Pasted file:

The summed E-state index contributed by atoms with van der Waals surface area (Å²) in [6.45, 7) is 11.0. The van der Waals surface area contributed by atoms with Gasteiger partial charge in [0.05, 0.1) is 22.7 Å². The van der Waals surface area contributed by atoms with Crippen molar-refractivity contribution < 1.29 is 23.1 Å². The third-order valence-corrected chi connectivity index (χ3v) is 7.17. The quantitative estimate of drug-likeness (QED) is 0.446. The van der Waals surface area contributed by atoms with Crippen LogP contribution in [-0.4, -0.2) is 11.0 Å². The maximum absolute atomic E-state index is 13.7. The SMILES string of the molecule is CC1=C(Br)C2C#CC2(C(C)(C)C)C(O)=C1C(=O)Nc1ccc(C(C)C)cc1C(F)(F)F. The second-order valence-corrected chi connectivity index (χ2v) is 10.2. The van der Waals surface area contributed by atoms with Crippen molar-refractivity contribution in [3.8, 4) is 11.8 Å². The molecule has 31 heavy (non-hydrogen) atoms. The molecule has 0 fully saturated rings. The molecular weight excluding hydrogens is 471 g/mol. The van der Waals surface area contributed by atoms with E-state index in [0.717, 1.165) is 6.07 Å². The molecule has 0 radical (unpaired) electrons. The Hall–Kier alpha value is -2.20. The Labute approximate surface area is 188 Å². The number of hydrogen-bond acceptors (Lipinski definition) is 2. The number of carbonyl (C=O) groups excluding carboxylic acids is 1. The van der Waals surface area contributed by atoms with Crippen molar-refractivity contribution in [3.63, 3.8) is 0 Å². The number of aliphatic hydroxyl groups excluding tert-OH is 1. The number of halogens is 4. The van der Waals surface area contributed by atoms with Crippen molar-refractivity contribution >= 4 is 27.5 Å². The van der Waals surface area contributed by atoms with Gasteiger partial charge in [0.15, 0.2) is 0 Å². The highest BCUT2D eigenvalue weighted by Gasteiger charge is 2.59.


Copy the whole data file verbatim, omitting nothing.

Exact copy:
The summed E-state index contributed by atoms with van der Waals surface area (Å²) in [6.45, 7) is 11.0. The van der Waals surface area contributed by atoms with Gasteiger partial charge in [0.05, 0.1) is 22.7 Å². The van der Waals surface area contributed by atoms with Crippen molar-refractivity contribution < 1.29 is 23.1 Å². The third-order valence-corrected chi connectivity index (χ3v) is 7.17. The quantitative estimate of drug-likeness (QED) is 0.446. The van der Waals surface area contributed by atoms with Crippen LogP contribution in [-0.4, -0.2) is 11.0 Å². The maximum absolute atomic E-state index is 13.7. The SMILES string of the molecule is CC1=C(Br)C2C#CC2(C(C)(C)C)C(O)=C1C(=O)Nc1ccc(C(C)C)cc1C(F)(F)F. The second-order valence-corrected chi connectivity index (χ2v) is 10.2. The van der Waals surface area contributed by atoms with Crippen molar-refractivity contribution in [3.8, 4) is 11.8 Å². The molecule has 31 heavy (non-hydrogen) atoms. The molecule has 0 fully saturated rings. The molecular weight excluding hydrogens is 471 g/mol. The van der Waals surface area contributed by atoms with E-state index in [0.717, 1.165) is 6.07 Å². The molecule has 0 radical (unpaired) electrons. The Hall–Kier alpha value is -2.20. The Labute approximate surface area is 188 Å². The number of hydrogen-bond acceptors (Lipinski definition) is 2. The number of carbonyl (C=O) groups excluding carboxylic acids is 1. The van der Waals surface area contributed by atoms with Crippen molar-refractivity contribution in [3.63, 3.8) is 0 Å². The number of aliphatic hydroxyl groups excluding tert-OH is 1. The number of halogens is 4. The van der Waals surface area contributed by atoms with Crippen molar-refractivity contribution >= 4 is 27.5 Å². The van der Waals surface area contributed by atoms with Gasteiger partial charge in [0.15, 0.2) is 0 Å². The highest BCUT2D eigenvalue weighted by Gasteiger charge is 2.59.